Farmers Claim BLM Spoiled Their Land

BOISE (CN) – Idaho Farmers say the U.S. Bureau of Land Management damaged their land and crops by spraying a broad-spectrum herbicide on wildfire-scorched rangeland. The herbicide, Oust, is not intended to be used to control weeds on cropland, the farmers say.




     The Neibaur Farms say the BLM sprayed the DuPont-made chemical indiscriminately, from land and helicopter, and that it damaged their crops and property and increased their debts.
     DuPont is not named as a defendant.
     “DuPont has alleged in various correspondence to Idaho governmental officials, to growers and to media that the United States improperly applied Oust and was, in fact, ‘off label” in its applications,'” according to the federal complaint.
     “Further, DuPont has alleged that the United States also failed to heed the warnings of the Section 3 label, ignored site conditions, and failed to follow legal mandates and its own regulations.”
     The BLM sprayed the chemical after wildfires left rangeland with virtually no vegetation to prevent soil erosion. The BLM wanted to re-establish native plants and chose Oust as a tool to control invasive weeds. But the Neibaurs say, “Oust is a broad spectrum herbicide intended for the control of many annual and perennial grasses and broadleaf weeds in forests, industrial sites, other, and non-agricultural sites. Oust is not to be used to control weeds on crop land or to be applied to crops.”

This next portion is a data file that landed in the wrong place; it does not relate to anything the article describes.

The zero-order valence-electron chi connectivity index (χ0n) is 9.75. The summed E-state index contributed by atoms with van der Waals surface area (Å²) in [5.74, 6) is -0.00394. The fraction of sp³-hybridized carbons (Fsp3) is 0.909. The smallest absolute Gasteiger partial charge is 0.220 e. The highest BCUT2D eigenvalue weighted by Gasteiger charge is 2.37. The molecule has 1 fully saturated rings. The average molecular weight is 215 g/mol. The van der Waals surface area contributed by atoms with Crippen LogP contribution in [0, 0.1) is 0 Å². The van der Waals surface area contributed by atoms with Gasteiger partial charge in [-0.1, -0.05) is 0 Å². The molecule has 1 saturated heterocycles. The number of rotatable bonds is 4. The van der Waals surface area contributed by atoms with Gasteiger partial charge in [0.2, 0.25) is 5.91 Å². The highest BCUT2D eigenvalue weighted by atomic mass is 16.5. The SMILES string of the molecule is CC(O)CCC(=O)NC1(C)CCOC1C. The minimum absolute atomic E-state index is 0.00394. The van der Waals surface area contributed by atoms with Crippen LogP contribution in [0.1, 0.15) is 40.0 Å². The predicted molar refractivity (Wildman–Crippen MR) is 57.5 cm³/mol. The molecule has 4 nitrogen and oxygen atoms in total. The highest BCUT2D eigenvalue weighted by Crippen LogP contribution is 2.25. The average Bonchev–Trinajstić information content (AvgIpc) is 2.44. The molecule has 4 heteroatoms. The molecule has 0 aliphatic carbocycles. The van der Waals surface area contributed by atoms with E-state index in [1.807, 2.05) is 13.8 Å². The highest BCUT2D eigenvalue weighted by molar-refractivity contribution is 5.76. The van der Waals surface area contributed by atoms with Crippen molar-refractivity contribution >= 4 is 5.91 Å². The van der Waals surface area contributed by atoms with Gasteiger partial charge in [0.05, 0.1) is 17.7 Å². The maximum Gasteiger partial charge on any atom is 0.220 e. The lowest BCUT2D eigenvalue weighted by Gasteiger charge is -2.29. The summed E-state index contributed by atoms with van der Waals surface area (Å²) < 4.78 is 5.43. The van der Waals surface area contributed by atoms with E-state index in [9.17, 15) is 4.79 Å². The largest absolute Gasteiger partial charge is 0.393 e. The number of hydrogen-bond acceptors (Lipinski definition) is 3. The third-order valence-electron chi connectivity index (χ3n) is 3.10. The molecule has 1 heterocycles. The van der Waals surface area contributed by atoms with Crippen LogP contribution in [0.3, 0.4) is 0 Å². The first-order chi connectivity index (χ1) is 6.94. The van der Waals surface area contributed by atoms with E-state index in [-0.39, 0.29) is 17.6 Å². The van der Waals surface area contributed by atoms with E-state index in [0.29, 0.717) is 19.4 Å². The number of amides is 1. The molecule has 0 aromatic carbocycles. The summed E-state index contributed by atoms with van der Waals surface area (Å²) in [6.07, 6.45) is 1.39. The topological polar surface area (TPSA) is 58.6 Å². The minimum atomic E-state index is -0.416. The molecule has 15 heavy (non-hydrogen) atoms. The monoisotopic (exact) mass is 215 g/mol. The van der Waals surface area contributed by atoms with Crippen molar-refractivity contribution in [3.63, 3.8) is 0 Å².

Oust belongs to a family of herbicides known as sulfonylureas, “which are generally effective at much lower application rates than many other types of herbicides,” the complaint states.
     Its federal warned: “Treatment of powdery, dry soil or light, sandy soil where there is little likelihood of rainfall soon after treatment may result in off-target movement and possible damage to susceptible crops.”
     That’s precisely the sort of area where the BLM sprayed it, the farmers say, in a semi-arid region with frequent high and gusty winds.
     “The United States knew or should have known that, because of the soil conditions on the public lands, the weather and climate conditions in the area, and the properties of Oust, the use of Oust on rangelands posed high risk of harm to plaintiffs’ crops. Regardless, the United States proceeded with large-scale Oust applications.”
     The farms seek damages and special damages for lost crops, property damages, and mitigation expenses. They are represented by Steven Andersen with Holland & Hart.

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